Confusion of the Innocent: Metacomics in Public Librari

Category: Education

Presentation Description

An online presentation I delivered to my University of Alberta class in 2009 about self-referential "metacomics" being collected in public libraries. The basis for an essay that was published in "Comics and Graphic Novels in Public Libraries" from Texas Tech University (Stephen Weiner, ed.)


Presentation Transcript

Slide 1: 

Confusion of the Innocent: “Metacomics” vs. Public Libraries Adam Noble

Slide 2: 

Our hero’s dilemma.

Slide 3: 

“Superhero metacomics [are comics] whose point is commentary on the conventions of superhero stories or on familiar characters who are represented in a thinly disguised roman a clef way. Metacomics may pay lip service to being universally comprehensible, but they’re really aimed at what I call ‘superreaders’: readers [... who will] understand what’s really being discussed in the story.” -- Douglas Wolk, from his book Reading Comics: How Graphic Novels Work, and What They Mean.

Slide 4: 

In other words: “Comics that are thematically about comics themselves.” - Douglas Wolk

Slide 5: 

A Quick Word about Continuity: The DC and Marvel Universes (aka “The Big Two”)

Slide 7: 

Alan Moore: Father of the Post-Modern Superhero

Slide 8: 

Preliminary notes from Alan Moore to artist Dave Gibbons for the creation of Watchmen: “I’d like the world the … characters exist in to be at once far more realistic in conception than any super-heroes’ world has been before, and at the same time far different to our own world than the worlds presented [in regular DC Comics’ continuity]. To see what I’m trying to get at, you have to try and imagine what the presence of super-heroes would actually do to the world, both politically and psychologically. You can’t do that in conventional super-hero comics partly because it would be too difficult to coordinate over more than a couple of books.” Moore, from the afterword to Watchmen’s collected edition: “In its simplest form, the notion [of Watchmen] was simply to take over a whole comic book continuity and all the characters in it, so that one writer could document the entire world without worrying about how his plans could be fitted in with the creators of the other titles his characters were currently appearing in. Regular comics, with their insistence upon rigid, cross-title continuity, present a lot of annoying limitations to the creator.” Alan Moore discusses Watchmen’s take on superheroes.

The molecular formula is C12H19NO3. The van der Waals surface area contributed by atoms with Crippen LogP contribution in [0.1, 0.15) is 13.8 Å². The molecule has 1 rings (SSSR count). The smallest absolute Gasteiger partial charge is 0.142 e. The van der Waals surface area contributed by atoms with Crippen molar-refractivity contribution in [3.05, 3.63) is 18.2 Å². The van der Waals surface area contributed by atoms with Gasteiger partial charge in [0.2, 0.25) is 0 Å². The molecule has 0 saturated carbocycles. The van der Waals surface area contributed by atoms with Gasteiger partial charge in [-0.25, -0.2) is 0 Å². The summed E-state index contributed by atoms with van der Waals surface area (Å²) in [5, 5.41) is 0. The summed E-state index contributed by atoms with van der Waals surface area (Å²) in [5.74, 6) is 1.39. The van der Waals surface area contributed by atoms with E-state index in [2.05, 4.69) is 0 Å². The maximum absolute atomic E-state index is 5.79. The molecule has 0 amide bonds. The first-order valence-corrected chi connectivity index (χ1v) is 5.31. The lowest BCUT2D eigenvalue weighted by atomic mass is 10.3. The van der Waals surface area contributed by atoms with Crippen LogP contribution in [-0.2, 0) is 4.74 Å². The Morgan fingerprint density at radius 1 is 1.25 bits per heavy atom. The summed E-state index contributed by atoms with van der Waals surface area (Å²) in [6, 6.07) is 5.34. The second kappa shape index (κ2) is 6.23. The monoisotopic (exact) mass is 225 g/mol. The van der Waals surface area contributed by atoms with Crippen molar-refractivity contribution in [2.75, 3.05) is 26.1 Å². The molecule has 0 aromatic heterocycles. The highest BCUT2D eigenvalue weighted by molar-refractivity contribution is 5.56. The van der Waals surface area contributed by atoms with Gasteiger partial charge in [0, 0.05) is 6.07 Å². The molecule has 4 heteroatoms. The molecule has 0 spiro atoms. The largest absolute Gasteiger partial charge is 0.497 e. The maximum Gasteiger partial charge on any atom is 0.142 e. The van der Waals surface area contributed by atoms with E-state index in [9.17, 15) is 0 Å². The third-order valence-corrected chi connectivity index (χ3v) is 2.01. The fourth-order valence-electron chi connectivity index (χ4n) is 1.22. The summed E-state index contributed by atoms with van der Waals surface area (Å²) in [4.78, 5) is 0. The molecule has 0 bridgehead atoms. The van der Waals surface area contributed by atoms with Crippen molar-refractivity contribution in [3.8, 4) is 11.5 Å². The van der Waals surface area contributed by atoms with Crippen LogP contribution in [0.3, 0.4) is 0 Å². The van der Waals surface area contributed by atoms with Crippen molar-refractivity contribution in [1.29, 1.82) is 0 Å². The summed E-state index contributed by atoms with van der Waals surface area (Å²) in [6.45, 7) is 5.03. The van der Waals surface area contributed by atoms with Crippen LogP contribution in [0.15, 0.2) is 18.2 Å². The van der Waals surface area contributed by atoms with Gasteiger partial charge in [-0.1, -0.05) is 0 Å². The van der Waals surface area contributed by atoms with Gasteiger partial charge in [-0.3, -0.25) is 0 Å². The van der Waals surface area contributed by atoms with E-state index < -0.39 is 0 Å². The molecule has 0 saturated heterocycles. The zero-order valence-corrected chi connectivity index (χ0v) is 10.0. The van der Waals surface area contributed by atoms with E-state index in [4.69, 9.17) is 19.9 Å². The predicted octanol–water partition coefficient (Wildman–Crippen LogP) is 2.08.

Slide 9: 

The Question begat Rorschach who begat The Question. (An example of how comics eats itself.)

Slide 10: 

Kurt Busiek: Metacomics with Heart and Soul

Slide 11: 

“The greatest strength of the superhero genre [is] the ease with which superheroes can be used as metaphor, as symbol. If a superhero [such as Superman or Spider-Man] can be such a powerful and effective metaphor for male adolescence, then what else can you do with them? Could you build a superhero story around a metaphor for female adolescence? Around mid-life crisis? Around the changes adults go through when they become parents? “We’ve been taking apart the superhero for ten years or more; it’s time to put it back together and ... see what it’ll do.” – Kurt Busiek, from the introduction to Astro City vol. 1: Life in the Big City.

Slide 12: 

Watchmen’s Children: Ex Machina, Powers, The Boys

Slide 13: 

“There are enough postmodern, self-reflexive, deconstructionist comics out there already. I’d rather use superheroes as a parable to explore our world, especially contemporary local politics.” – Brian K. Vaughan, on his series Ex Machina. “The book that I think has the most influence on The Boys would be Watchmen, obviously, but that book is much more nostalgic. I don’t hate superheroes, I just think they’re kind of silly. But I find the sillier aspects of them kind of fascinating. And that combined with my own skepticism about what people like that would be like in the real world, that was my starting point for how they’re portrayed in The Boys.” – Garth Ennis, writer of The Boys, on his influences. The Boys interview with Ennis